My wife and I run our *family* as a fairly communist regime, though a bit more free than say, Soviet Russia. We really enjoy our *city* Library system. But for the most part, we really love our State keeping out of our business. I think its great that in places like Chicago and other snow-clad northern wastelands, some communities have mandated that each individual be compelled to ensure his section of city sidewalk is clear of snow – I think its great that some communities don’t.

When a problem arises which threatens the balance of the market severely enough but the market itself cannot provide a solution quickly enough that it essentially cannot save itself, I would submit that is within the government’s purview. Continue reading

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Filed under U.S. Society

Comment Of The Day: “No, Insurance Companies Treating People With Pre-Existing Conditions Differently From Other Customers Is Not ‘Discrimination’.”

There have been a lot of lively and articulate debates on Ethics Alarms since it began in late 2009, but I don’t know if any post has generated more thoughtful, informed and enlightening comments than this one. Many of them, and I mean ten or more, are Comment of the Day worthy. I would post them all, but it’s more efficient to just send you to the post. I’m very proud of Ethics Alarms readers on this one. It’s an honor to have followers so astute and diverse.

I chose Spartan‘s comment over the others in part because it was the most overtly about ethics, balancing and altruism. Plus the fact that she gets a lot of flack here, and yet perseveres with provocative comments that are well-reasoned and expressed. She is an excellent representative of all the commenters that add so much to this blog.

Here is Spartan’s Comment of the Day on the post, No, Insurance Companies Treating People With Pre-Existing Conditions Differently From Other Customers Is Not “Discrimination.”

The biggest problem — single payer is a jobs killer. I’ll admit that. Tens of thousands of people will have to find new jobs. Of course, there’s a flip side to this issue. Is it moral to sustain an industry that only benefits the rich and those who have access to employer-sponsored health care?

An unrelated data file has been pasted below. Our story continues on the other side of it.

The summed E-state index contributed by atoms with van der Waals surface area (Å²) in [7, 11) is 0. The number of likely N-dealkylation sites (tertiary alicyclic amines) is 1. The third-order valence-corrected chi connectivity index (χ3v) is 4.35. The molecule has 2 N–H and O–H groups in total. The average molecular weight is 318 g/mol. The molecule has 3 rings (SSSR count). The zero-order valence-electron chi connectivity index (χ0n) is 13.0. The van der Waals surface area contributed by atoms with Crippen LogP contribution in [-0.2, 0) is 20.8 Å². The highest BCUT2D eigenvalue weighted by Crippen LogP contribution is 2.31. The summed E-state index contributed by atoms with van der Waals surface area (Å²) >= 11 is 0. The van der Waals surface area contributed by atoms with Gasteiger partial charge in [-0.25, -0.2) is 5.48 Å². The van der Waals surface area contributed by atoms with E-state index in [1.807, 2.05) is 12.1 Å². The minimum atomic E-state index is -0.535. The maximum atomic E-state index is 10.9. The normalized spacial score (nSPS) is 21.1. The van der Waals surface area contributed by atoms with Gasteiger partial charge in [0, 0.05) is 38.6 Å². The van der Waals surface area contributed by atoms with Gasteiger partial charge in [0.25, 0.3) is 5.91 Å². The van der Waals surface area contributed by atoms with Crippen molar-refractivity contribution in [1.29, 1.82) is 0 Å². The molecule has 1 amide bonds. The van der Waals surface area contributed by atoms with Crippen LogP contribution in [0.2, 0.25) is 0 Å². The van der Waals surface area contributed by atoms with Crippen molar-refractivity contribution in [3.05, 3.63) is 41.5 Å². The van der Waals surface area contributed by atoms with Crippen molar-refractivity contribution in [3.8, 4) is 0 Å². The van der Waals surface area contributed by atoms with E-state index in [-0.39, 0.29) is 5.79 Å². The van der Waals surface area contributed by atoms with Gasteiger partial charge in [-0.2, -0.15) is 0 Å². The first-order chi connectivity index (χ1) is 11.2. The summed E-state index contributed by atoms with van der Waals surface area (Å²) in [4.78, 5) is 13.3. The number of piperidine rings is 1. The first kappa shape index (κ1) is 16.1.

If we are going to get anywhere in this political debate, we have to be honest. Single payor is not sunshine and rainbows for all. Many people will have to find new jobs. Not everybody will love the care that they are provided. Medical students might decide to become stockbrokers instead because they will not make as much money. (On the plus side, the risk for med mal will go down so maybe there will not be a mass exodus.)

Another truth: a single payer plan will hurt the upper middle class the most. People like me. Because under single payer, I undoubtedly will have to pay more in taxes (the only way it could work), but I most likely will get a lower standard of care down the road. So, I imagine many people like me will go out and buy private insurance to sit on top of government provided medical care. So now I am even out more money. (Similarly, I don’t like my government provided education, so I pay money out of pocket for my kids’ school.)

While acknowledging all of this, I would still vote for single payer. In my view, it’s not ethical to let people die so other people can have jobs. That’s my position. If it means we can never go on another vacation or eat out again, it is more important to me that everyone have access to basic health care.

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Filed under Business & Commercial, Comment of the Day, Ethics Alarms Award Nominee, Government & Politics, Health and Medicine, U.S. Society, Workplace

Unethical Quote Of The Month—But Awfully Revelatory, If You Have The Integrity To Accept What It Means—California Gov. Jerry Brown